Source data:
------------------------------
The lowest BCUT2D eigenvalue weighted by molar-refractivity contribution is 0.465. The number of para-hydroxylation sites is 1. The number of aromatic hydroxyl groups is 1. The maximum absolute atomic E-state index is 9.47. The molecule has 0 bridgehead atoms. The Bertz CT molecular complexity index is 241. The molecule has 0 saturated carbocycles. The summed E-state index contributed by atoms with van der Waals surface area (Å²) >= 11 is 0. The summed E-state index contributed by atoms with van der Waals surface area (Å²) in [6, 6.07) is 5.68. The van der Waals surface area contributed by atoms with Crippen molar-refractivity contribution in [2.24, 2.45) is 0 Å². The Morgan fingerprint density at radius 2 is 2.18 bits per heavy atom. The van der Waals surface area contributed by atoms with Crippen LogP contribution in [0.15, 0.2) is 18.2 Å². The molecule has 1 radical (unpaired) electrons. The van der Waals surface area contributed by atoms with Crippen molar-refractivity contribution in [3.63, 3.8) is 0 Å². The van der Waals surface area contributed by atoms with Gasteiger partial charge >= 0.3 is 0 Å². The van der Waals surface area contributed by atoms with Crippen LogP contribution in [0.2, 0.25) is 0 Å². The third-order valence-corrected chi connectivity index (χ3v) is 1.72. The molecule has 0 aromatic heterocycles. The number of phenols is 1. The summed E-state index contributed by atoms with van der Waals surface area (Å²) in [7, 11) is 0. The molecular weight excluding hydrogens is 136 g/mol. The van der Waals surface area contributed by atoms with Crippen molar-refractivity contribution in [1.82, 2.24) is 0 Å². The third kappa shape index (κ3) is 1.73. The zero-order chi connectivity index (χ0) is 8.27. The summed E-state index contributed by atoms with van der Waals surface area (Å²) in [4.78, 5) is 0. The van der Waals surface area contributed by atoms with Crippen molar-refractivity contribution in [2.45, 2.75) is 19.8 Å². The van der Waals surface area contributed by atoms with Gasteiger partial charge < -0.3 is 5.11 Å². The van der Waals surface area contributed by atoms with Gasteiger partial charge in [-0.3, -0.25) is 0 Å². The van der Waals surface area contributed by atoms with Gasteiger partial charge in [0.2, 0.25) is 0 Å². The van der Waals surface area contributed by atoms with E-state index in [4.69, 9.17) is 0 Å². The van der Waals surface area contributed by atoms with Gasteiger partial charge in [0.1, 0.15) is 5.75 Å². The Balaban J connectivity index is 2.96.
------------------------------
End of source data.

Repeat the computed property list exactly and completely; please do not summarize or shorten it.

The lowest BCUT2D eigenvalue weighted by molar-refractivity contribution is 0.465. The number of para-hydroxylation sites is 1. The number of aromatic hydroxyl groups is 1. The maximum absolute atomic E-state index is 9.47. The molecule has 0 bridgehead atoms. The Bertz CT molecular complexity index is 241. The molecule has 0 saturated carbocycles. The summed E-state index contributed by atoms with van der Waals surface area (Å²) >= 11 is 0. The summed E-state index contributed by atoms with van der Waals surface area (Å²) in [6, 6.07) is 5.68. The van der Waals surface area contributed by atoms with Crippen molar-refractivity contribution in [2.24, 2.45) is 0 Å². The Morgan fingerprint density at radius 2 is 2.18 bits per heavy atom. The van der Waals surface area contributed by atoms with Crippen LogP contribution in [0.15, 0.2) is 18.2 Å². The molecule has 1 radical (unpaired) electrons. The van der Waals surface area contributed by atoms with Crippen molar-refractivity contribution in [3.63, 3.8) is 0 Å². The van der Waals surface area contributed by atoms with Gasteiger partial charge >= 0.3 is 0 Å². The van der Waals surface area contributed by atoms with Crippen LogP contribution in [0.2, 0.25) is 0 Å². The third-order valence-corrected chi connectivity index (χ3v) is 1.72. The molecule has 0 aromatic heterocycles. The number of phenols is 1. The summed E-state index contributed by atoms with van der Waals surface area (Å²) in [7, 11) is 0. The molecular weight excluding hydrogens is 136 g/mol. The van der Waals surface area contributed by atoms with Crippen molar-refractivity contribution in [1.82, 2.24) is 0 Å². The third kappa shape index (κ3) is 1.73. The zero-order chi connectivity index (χ0) is 8.27. The summed E-state index contributed by atoms with van der Waals surface area (Å²) in [4.78, 5) is 0. The van der Waals surface area contributed by atoms with Crippen molar-refractivity contribution in [2.45, 2.75) is 19.8 Å². The van der Waals surface area contributed by atoms with Gasteiger partial charge < -0.3 is 5.11 Å². The van der Waals surface area contributed by atoms with Gasteiger partial charge in [-0.3, -0.25) is 0 Å². The van der Waals surface area contributed by atoms with Gasteiger partial charge in [0.2, 0.25) is 0 Å². The van der Waals surface area contributed by atoms with E-state index in [4.69, 9.17) is 0 Å². The van der Waals surface area contributed by atoms with Gasteiger partial charge in [0.1, 0.15) is 5.75 Å². The Balaban J connectivity index is 2.96.